Depression in the U.S. is common; however most try to ignore their symptoms, even if they affect their day-to-day lives. In this country, 8 percent are clinically depressed, but most are not getting the help they need to get better. In fact, only one-third of those afflicted sought help.
According to data recently reported by the U.S. Centers for Disease Control and Prevention (CDC) and the National Center for Health Statistics, one in 12 Americans over the age of 12 suffered from depression from 2009 to 2012, the period studied. Women, particularly those ages 40 to 59 years old, are more likely to be depressed than men, with statistics showing nearly 10 percent of females versus 5.6 percent of males.
The other American populations with higher odds of being depressed are not surprising. They include those living in poverty, those over between 40 and 60, as well as those with a serious medical condition.
Those living below the federal poverty level are two times more likely to be moderately or severely depressed. The report notes that statistical differences by race and ethnicity are not as apparent as economic status. The information just notes the trend that 15 percent in poverty are depressed. It does not attempt to speculate whether the depression led to lower earnings or earning less income helped fuel depression.
The middle aged have higher rates presumably because of family, economic and work pressures. Less than 6 percent of teens are depressed (moodiness is not depression), according to the CDC report. The prevalence of depression is the same for those over age 60. But, Americans between 40 and 60 have a rate of almost 10 percent.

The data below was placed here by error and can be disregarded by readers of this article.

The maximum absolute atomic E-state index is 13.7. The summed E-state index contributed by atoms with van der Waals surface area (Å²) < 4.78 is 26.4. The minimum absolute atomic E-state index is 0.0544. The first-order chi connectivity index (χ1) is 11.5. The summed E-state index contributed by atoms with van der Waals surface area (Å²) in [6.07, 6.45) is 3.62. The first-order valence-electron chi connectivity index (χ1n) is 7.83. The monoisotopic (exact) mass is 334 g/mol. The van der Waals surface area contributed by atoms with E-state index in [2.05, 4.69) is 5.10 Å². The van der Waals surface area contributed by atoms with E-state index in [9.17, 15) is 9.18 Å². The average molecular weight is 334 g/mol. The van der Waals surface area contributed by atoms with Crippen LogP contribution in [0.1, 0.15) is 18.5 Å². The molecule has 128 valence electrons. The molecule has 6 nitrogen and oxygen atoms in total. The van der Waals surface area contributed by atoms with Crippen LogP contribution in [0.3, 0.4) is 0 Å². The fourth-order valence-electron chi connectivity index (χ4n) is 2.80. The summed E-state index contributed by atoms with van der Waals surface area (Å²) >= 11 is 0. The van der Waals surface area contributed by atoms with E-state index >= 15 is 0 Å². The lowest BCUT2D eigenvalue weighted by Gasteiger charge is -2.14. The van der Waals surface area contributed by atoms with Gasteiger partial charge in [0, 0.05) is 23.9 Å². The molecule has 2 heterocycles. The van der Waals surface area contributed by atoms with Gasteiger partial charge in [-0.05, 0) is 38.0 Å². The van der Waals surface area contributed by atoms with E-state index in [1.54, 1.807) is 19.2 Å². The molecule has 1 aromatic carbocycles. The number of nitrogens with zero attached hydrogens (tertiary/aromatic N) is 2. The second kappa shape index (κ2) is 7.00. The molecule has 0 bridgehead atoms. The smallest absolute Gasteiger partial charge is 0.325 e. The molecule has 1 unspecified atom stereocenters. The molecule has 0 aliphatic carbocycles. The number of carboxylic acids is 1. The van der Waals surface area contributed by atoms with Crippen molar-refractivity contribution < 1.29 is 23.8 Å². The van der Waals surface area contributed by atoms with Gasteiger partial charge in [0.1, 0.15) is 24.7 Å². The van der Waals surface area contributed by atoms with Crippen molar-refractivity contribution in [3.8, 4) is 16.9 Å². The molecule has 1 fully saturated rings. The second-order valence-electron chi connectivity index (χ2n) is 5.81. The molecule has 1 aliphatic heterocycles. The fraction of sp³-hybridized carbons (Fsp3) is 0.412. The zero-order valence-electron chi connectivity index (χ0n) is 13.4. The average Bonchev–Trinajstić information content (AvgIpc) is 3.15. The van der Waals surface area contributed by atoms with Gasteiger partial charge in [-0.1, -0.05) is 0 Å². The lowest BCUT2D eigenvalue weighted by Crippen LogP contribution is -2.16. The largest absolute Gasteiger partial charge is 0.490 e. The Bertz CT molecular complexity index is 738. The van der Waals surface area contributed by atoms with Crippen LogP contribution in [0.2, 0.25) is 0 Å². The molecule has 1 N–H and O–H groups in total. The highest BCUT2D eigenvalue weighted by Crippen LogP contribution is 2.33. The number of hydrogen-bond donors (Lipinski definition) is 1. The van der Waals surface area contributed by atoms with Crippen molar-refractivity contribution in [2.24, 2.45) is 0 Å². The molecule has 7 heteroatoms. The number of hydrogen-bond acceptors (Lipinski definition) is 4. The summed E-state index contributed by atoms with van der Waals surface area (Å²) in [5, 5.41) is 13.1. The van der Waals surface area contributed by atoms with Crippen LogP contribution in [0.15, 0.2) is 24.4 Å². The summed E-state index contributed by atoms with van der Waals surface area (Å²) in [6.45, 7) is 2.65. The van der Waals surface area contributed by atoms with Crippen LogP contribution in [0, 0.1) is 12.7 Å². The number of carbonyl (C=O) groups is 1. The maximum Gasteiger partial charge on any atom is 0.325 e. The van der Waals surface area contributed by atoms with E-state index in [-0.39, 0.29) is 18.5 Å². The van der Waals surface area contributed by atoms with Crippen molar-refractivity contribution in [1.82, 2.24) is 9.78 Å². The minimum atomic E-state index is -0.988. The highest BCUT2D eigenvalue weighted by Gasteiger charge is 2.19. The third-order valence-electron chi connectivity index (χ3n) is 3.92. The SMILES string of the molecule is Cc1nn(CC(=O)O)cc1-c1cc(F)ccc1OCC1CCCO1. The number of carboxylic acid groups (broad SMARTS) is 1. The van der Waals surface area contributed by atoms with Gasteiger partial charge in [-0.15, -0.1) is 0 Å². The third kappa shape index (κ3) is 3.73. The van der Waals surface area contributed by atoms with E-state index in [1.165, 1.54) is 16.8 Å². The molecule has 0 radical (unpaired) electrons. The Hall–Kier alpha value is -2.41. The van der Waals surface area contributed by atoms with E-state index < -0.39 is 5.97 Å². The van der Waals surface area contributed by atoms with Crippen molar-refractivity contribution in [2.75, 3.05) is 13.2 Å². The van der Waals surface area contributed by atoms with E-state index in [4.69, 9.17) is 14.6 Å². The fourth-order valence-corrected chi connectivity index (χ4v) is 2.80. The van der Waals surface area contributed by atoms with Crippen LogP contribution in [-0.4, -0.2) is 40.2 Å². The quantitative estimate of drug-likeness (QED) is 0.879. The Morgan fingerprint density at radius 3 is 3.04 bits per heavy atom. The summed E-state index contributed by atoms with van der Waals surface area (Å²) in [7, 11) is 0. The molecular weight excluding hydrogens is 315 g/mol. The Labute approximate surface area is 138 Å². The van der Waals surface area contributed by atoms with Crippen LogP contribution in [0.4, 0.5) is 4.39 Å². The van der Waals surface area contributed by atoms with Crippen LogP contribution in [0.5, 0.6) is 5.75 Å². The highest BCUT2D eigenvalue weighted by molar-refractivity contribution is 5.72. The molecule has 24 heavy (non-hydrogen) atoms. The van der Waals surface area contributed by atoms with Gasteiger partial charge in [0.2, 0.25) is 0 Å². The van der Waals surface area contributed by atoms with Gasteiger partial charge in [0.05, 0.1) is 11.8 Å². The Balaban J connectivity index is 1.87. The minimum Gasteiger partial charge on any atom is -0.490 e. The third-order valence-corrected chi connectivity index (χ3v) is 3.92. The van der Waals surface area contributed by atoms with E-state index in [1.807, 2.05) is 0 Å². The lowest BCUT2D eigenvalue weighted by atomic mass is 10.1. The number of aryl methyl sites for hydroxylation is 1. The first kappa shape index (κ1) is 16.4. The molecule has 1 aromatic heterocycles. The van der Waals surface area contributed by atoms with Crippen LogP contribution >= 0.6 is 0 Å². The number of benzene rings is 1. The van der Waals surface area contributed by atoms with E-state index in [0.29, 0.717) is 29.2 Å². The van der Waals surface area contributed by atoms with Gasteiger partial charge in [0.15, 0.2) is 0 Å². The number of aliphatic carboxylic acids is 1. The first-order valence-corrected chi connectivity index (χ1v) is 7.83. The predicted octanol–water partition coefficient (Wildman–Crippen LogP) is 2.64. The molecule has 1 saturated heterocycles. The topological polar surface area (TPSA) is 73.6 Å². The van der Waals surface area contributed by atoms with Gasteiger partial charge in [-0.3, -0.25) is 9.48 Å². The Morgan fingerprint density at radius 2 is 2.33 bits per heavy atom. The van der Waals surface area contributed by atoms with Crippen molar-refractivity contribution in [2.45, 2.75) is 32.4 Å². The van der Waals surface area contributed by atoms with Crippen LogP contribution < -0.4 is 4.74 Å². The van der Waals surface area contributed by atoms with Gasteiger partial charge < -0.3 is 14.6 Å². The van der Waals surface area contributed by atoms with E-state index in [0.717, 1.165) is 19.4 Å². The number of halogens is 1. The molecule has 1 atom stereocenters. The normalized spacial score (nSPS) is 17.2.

The findings were derived from interviews with a representative number of adults and teens as part of the federal National Health and Nutrition Examination Survey. The research assessed many health aspects, including mood, physical and cognitive symptoms that are generally related to depression. The researchers conducted in-person interviews with participants and asked about their depression symptoms, such as sleep and concentration issues.
Within the study population, almost 3 percent of those interviewed suffered from “severe depressive symptoms” in the two weeks before they were assessed. Another 4.7 percent described “moderate depressive symptoms.”
While race was did not impact likelihood of depression for those in poverty, it does affect the overall results. Those of African-American descent (9.7 percent) and Latinos (9.4 percent) had higher rates of depression than Caucasians (6.9 percent). The report gave not statistics for Asian Americans.
Despite the numbers, only 35 percent of those suffering from a severe depression and 20 percent of those with a moderate condition told interviewers had sought professional help. That included any mental health specialist, such as a psychiatrist, psychologist or clinical social worker.
It will be interesting to see if the statistics showing that 8 percent of the population over 12 is depressed but most are not getting help will change with the implementation of the Affordable Care Act. The measure, which stipulates that all Americans are supposed to have health insurance, also requires plans to include mental health benefits.
By Dyanne Weiss